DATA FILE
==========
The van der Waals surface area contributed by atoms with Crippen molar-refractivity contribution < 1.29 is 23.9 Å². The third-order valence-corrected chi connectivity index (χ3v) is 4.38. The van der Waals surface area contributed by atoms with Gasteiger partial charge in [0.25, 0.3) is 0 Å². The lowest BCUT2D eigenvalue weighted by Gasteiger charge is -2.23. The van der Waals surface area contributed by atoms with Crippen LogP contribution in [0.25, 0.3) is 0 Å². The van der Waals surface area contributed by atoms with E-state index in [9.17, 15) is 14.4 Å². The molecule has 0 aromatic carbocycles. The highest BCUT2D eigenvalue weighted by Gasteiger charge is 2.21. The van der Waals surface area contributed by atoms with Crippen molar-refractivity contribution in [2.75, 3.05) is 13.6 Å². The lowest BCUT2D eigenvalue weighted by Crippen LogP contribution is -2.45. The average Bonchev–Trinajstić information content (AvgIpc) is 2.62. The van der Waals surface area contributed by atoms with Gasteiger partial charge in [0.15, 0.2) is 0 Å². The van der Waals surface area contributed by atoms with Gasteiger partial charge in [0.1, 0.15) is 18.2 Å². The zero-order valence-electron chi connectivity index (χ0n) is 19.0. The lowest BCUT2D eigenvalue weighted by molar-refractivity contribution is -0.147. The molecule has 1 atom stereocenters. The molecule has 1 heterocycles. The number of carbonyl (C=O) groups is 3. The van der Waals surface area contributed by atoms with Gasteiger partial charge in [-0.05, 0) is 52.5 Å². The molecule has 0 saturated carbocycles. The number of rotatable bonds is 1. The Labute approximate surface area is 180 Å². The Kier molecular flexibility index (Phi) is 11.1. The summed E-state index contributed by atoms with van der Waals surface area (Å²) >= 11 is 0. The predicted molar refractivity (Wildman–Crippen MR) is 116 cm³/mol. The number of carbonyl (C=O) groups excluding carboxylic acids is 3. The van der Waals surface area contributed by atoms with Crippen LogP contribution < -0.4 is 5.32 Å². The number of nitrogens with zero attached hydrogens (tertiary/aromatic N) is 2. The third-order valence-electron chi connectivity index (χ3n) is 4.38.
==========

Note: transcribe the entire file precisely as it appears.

The van der Waals surface area contributed by atoms with Crippen molar-refractivity contribution < 1.29 is 23.9 Å². The third-order valence-corrected chi connectivity index (χ3v) is 4.38. The van der Waals surface area contributed by atoms with Gasteiger partial charge in [0.25, 0.3) is 0 Å². The lowest BCUT2D eigenvalue weighted by Gasteiger charge is -2.23. The van der Waals surface area contributed by atoms with Crippen LogP contribution in [0.25, 0.3) is 0 Å². The van der Waals surface area contributed by atoms with E-state index in [9.17, 15) is 14.4 Å². The molecule has 0 aromatic carbocycles. The highest BCUT2D eigenvalue weighted by Gasteiger charge is 2.21. The van der Waals surface area contributed by atoms with Crippen molar-refractivity contribution in [2.75, 3.05) is 13.6 Å². The lowest BCUT2D eigenvalue weighted by Crippen LogP contribution is -2.45. The average Bonchev–Trinajstić information content (AvgIpc) is 2.62. The van der Waals surface area contributed by atoms with Gasteiger partial charge in [0.15, 0.2) is 0 Å². The van der Waals surface area contributed by atoms with Gasteiger partial charge in [0.1, 0.15) is 18.2 Å². The zero-order valence-electron chi connectivity index (χ0n) is 19.0. The lowest BCUT2D eigenvalue weighted by molar-refractivity contribution is -0.147. The molecule has 1 atom stereocenters. The molecule has 1 heterocycles. The number of carbonyl (C=O) groups is 3. The van der Waals surface area contributed by atoms with Gasteiger partial charge in [-0.05, 0) is 52.5 Å². The molecule has 0 saturated carbocycles. The number of rotatable bonds is 1. The Labute approximate surface area is 180 Å². The Kier molecular flexibility index (Phi) is 11.1. The summed E-state index contributed by atoms with van der Waals surface area (Å²) >= 11 is 0. The predicted molar refractivity (Wildman–Crippen MR) is 116 cm³/mol. The number of carbonyl (C=O) groups excluding carboxylic acids is 3. The van der Waals surface area contributed by atoms with Crippen LogP contribution < -0.4 is 5.32 Å². The number of nitrogens with zero attached hydrogens (tertiary/aromatic N) is 2. The third-order valence-electron chi connectivity index (χ3n) is 4.38.